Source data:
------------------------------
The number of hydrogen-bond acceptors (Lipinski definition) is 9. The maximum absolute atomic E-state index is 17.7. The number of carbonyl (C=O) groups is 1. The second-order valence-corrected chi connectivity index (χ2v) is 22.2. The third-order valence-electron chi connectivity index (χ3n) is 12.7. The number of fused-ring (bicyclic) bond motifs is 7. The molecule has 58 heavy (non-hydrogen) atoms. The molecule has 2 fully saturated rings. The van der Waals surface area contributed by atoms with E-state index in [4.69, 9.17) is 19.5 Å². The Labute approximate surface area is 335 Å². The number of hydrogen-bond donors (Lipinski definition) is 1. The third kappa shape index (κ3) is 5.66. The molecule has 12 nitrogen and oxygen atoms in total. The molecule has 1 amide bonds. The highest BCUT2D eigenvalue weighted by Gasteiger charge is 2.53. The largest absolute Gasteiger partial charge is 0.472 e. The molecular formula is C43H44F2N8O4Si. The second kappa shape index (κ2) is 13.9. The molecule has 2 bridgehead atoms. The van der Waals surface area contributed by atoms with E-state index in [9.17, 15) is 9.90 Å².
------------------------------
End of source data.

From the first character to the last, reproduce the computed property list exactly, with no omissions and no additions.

The number of hydrogen-bond acceptors (Lipinski definition) is 9. The maximum absolute atomic E-state index is 17.7. The number of carbonyl (C=O) groups is 1. The second-order valence-corrected chi connectivity index (χ2v) is 22.2. The third-order valence-electron chi connectivity index (χ3n) is 12.7. The number of fused-ring (bicyclic) bond motifs is 7. The molecule has 58 heavy (non-hydrogen) atoms. The molecule has 2 fully saturated rings. The van der Waals surface area contributed by atoms with E-state index in [4.69, 9.17) is 19.5 Å². The Labute approximate surface area is 335 Å². The number of hydrogen-bond donors (Lipinski definition) is 1. The third kappa shape index (κ3) is 5.66. The molecule has 12 nitrogen and oxygen atoms in total. The molecule has 1 amide bonds. The highest BCUT2D eigenvalue weighted by Gasteiger charge is 2.53. The largest absolute Gasteiger partial charge is 0.472 e. The molecular formula is C43H44F2N8O4Si. The second kappa shape index (κ2) is 13.9. The molecule has 2 bridgehead atoms. The van der Waals surface area contributed by atoms with E-state index in [9.17, 15) is 9.90 Å².